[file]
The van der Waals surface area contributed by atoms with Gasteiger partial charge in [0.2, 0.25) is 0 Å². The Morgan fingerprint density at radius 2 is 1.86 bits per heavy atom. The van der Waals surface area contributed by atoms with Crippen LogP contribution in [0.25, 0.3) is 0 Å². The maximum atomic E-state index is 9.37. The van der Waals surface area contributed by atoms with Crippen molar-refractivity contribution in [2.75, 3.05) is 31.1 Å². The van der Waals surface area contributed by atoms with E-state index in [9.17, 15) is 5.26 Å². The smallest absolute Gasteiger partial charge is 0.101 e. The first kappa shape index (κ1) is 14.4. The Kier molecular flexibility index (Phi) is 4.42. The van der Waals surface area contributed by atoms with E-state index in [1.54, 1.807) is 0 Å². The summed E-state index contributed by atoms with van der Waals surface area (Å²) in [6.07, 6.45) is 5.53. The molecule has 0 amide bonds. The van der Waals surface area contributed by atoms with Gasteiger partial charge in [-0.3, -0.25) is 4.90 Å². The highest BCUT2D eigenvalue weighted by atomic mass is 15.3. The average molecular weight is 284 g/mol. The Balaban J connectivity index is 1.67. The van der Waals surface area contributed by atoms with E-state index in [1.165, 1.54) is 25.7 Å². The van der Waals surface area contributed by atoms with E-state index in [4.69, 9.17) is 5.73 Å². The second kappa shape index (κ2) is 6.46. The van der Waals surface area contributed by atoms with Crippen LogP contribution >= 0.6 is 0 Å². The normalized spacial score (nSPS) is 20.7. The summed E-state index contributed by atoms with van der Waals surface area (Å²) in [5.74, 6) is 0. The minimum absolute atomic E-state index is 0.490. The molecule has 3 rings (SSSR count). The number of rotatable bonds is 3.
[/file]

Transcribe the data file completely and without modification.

The van der Waals surface area contributed by atoms with Gasteiger partial charge in [0.2, 0.25) is 0 Å². The Morgan fingerprint density at radius 2 is 1.86 bits per heavy atom. The van der Waals surface area contributed by atoms with Crippen LogP contribution in [0.25, 0.3) is 0 Å². The maximum atomic E-state index is 9.37. The van der Waals surface area contributed by atoms with Crippen molar-refractivity contribution in [2.75, 3.05) is 31.1 Å². The van der Waals surface area contributed by atoms with E-state index in [9.17, 15) is 5.26 Å². The smallest absolute Gasteiger partial charge is 0.101 e. The first kappa shape index (κ1) is 14.4. The Kier molecular flexibility index (Phi) is 4.42. The van der Waals surface area contributed by atoms with E-state index in [1.54, 1.807) is 0 Å². The summed E-state index contributed by atoms with van der Waals surface area (Å²) in [6.07, 6.45) is 5.53. The molecule has 0 amide bonds. The van der Waals surface area contributed by atoms with Gasteiger partial charge in [-0.3, -0.25) is 4.90 Å². The highest BCUT2D eigenvalue weighted by atomic mass is 15.3. The average molecular weight is 284 g/mol. The Balaban J connectivity index is 1.67. The van der Waals surface area contributed by atoms with E-state index in [1.165, 1.54) is 25.7 Å². The van der Waals surface area contributed by atoms with E-state index in [4.69, 9.17) is 5.73 Å². The second kappa shape index (κ2) is 6.46. The van der Waals surface area contributed by atoms with Crippen LogP contribution >= 0.6 is 0 Å². The normalized spacial score (nSPS) is 20.7. The summed E-state index contributed by atoms with van der Waals surface area (Å²) in [5.74, 6) is 0. The minimum absolute atomic E-state index is 0.490. The molecule has 3 rings (SSSR count). The number of rotatable bonds is 3.